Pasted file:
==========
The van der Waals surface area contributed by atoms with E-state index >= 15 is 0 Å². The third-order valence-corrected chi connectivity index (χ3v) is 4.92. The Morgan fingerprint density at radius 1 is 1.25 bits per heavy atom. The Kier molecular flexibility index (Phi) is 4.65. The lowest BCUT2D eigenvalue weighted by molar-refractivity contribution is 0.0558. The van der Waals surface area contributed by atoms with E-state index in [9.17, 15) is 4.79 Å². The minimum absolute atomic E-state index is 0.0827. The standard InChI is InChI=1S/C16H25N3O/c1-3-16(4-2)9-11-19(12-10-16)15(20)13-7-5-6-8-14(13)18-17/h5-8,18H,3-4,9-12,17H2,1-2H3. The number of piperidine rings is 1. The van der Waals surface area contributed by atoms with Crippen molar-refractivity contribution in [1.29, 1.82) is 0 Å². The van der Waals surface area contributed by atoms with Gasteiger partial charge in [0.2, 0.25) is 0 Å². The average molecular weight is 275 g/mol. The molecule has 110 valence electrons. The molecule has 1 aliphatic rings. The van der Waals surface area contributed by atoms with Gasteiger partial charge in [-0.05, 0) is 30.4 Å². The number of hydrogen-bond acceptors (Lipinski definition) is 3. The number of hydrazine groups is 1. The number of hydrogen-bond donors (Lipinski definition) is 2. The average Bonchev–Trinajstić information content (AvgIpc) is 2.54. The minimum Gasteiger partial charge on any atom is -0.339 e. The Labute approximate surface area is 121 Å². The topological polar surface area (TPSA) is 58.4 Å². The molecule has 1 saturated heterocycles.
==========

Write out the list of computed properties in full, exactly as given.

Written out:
The van der Waals surface area contributed by atoms with E-state index >= 15 is 0 Å². The third-order valence-corrected chi connectivity index (χ3v) is 4.92. The Morgan fingerprint density at radius 1 is 1.25 bits per heavy atom. The Kier molecular flexibility index (Phi) is 4.65. The lowest BCUT2D eigenvalue weighted by molar-refractivity contribution is 0.0558. The van der Waals surface area contributed by atoms with E-state index in [9.17, 15) is 4.79 Å². The minimum absolute atomic E-state index is 0.0827. The standard InChI is InChI=1S/C16H25N3O/c1-3-16(4-2)9-11-19(12-10-16)15(20)13-7-5-6-8-14(13)18-17/h5-8,18H,3-4,9-12,17H2,1-2H3. The number of piperidine rings is 1. The van der Waals surface area contributed by atoms with Crippen molar-refractivity contribution in [1.29, 1.82) is 0 Å². The van der Waals surface area contributed by atoms with Gasteiger partial charge in [0.2, 0.25) is 0 Å². The average molecular weight is 275 g/mol. The molecule has 110 valence electrons. The molecule has 1 aliphatic rings. The van der Waals surface area contributed by atoms with Gasteiger partial charge in [-0.05, 0) is 30.4 Å². The number of hydrogen-bond acceptors (Lipinski definition) is 3. The number of hydrazine groups is 1. The number of hydrogen-bond donors (Lipinski definition) is 2. The average Bonchev–Trinajstić information content (AvgIpc) is 2.54. The minimum Gasteiger partial charge on any atom is -0.339 e. The Labute approximate surface area is 121 Å². The topological polar surface area (TPSA) is 58.4 Å². The molecule has 1 saturated heterocycles.